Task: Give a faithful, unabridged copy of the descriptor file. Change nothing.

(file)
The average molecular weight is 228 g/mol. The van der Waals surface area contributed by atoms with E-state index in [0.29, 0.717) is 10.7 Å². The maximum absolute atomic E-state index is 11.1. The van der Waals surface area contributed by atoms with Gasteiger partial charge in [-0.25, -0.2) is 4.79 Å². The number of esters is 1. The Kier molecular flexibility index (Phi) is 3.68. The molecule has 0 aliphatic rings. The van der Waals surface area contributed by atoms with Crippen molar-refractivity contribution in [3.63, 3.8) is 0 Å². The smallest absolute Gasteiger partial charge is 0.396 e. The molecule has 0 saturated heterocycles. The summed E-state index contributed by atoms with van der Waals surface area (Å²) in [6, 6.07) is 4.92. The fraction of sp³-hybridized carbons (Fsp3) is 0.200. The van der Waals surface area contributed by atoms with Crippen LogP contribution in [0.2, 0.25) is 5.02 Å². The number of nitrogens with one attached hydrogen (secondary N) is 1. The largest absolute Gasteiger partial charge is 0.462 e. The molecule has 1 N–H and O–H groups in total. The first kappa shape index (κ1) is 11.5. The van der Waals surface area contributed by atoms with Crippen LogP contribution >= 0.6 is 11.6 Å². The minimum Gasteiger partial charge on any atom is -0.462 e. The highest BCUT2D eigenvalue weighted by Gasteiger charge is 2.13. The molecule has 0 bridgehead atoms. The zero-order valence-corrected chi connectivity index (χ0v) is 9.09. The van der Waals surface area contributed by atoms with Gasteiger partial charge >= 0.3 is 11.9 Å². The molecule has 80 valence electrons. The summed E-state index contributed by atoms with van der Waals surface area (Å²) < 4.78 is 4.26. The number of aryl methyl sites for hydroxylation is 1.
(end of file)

The average molecular weight is 228 g/mol. The van der Waals surface area contributed by atoms with E-state index in [0.29, 0.717) is 10.7 Å². The maximum absolute atomic E-state index is 11.1. The van der Waals surface area contributed by atoms with Gasteiger partial charge in [-0.25, -0.2) is 4.79 Å². The number of esters is 1. The Kier molecular flexibility index (Phi) is 3.68. The molecule has 0 aliphatic rings. The van der Waals surface area contributed by atoms with Crippen molar-refractivity contribution in [3.63, 3.8) is 0 Å². The smallest absolute Gasteiger partial charge is 0.396 e. The molecule has 0 saturated heterocycles. The summed E-state index contributed by atoms with van der Waals surface area (Å²) in [6, 6.07) is 4.92. The fraction of sp³-hybridized carbons (Fsp3) is 0.200. The van der Waals surface area contributed by atoms with Crippen LogP contribution in [0.2, 0.25) is 5.02 Å². The number of nitrogens with one attached hydrogen (secondary N) is 1. The largest absolute Gasteiger partial charge is 0.462 e. The molecule has 1 N–H and O–H groups in total. The first kappa shape index (κ1) is 11.5. The van der Waals surface area contributed by atoms with Crippen LogP contribution >= 0.6 is 11.6 Å². The minimum Gasteiger partial charge on any atom is -0.462 e. The highest BCUT2D eigenvalue weighted by Gasteiger charge is 2.13. The molecule has 0 bridgehead atoms. The zero-order valence-corrected chi connectivity index (χ0v) is 9.09. The van der Waals surface area contributed by atoms with Gasteiger partial charge >= 0.3 is 11.9 Å². The molecule has 80 valence electrons. The summed E-state index contributed by atoms with van der Waals surface area (Å²) < 4.78 is 4.26. The number of aryl methyl sites for hydroxylation is 1.